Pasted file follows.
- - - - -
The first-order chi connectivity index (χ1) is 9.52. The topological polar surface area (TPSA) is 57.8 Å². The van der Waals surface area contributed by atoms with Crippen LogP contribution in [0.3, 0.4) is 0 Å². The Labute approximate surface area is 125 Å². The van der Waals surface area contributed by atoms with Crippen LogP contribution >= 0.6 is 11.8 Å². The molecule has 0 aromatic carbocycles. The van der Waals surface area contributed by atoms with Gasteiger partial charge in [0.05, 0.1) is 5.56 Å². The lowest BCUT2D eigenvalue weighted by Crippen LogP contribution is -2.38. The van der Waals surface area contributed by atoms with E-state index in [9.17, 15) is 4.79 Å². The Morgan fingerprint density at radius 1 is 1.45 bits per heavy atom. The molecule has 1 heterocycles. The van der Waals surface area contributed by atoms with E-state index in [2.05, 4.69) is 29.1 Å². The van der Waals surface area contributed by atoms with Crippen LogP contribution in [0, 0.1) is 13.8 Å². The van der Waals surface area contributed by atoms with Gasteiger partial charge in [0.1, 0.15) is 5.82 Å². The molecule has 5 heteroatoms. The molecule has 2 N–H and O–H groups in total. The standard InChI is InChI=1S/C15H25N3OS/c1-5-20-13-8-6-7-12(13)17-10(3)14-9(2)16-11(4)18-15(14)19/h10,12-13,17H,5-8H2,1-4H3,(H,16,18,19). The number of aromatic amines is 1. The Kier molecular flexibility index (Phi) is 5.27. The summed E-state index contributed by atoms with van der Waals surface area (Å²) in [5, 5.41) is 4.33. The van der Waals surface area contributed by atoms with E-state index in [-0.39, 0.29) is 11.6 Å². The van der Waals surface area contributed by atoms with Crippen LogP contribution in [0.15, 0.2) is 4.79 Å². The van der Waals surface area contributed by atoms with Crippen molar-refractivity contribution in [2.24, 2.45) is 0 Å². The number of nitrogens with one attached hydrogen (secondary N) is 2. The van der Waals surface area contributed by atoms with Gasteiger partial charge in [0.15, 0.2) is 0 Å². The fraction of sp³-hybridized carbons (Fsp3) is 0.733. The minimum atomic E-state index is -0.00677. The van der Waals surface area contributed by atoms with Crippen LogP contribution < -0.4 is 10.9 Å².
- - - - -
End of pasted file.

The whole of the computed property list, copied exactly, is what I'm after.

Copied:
The first-order chi connectivity index (χ1) is 9.52. The topological polar surface area (TPSA) is 57.8 Å². The van der Waals surface area contributed by atoms with Crippen LogP contribution in [0.3, 0.4) is 0 Å². The Labute approximate surface area is 125 Å². The van der Waals surface area contributed by atoms with Crippen LogP contribution >= 0.6 is 11.8 Å². The molecule has 0 aromatic carbocycles. The van der Waals surface area contributed by atoms with Gasteiger partial charge in [0.05, 0.1) is 5.56 Å². The lowest BCUT2D eigenvalue weighted by Crippen LogP contribution is -2.38. The van der Waals surface area contributed by atoms with E-state index in [9.17, 15) is 4.79 Å². The Morgan fingerprint density at radius 1 is 1.45 bits per heavy atom. The molecule has 1 heterocycles. The van der Waals surface area contributed by atoms with E-state index in [2.05, 4.69) is 29.1 Å². The van der Waals surface area contributed by atoms with Crippen LogP contribution in [0, 0.1) is 13.8 Å². The van der Waals surface area contributed by atoms with Gasteiger partial charge in [0.1, 0.15) is 5.82 Å². The molecule has 5 heteroatoms. The molecule has 2 N–H and O–H groups in total. The standard InChI is InChI=1S/C15H25N3OS/c1-5-20-13-8-6-7-12(13)17-10(3)14-9(2)16-11(4)18-15(14)19/h10,12-13,17H,5-8H2,1-4H3,(H,16,18,19). The number of aromatic amines is 1. The Kier molecular flexibility index (Phi) is 5.27. The summed E-state index contributed by atoms with van der Waals surface area (Å²) in [5, 5.41) is 4.33. The van der Waals surface area contributed by atoms with E-state index in [-0.39, 0.29) is 11.6 Å². The van der Waals surface area contributed by atoms with Crippen LogP contribution in [0.15, 0.2) is 4.79 Å². The van der Waals surface area contributed by atoms with Crippen molar-refractivity contribution in [2.24, 2.45) is 0 Å². The number of nitrogens with one attached hydrogen (secondary N) is 2. The van der Waals surface area contributed by atoms with Gasteiger partial charge in [0.15, 0.2) is 0 Å². The fraction of sp³-hybridized carbons (Fsp3) is 0.733. The minimum atomic E-state index is -0.00677. The van der Waals surface area contributed by atoms with Crippen LogP contribution < -0.4 is 10.9 Å².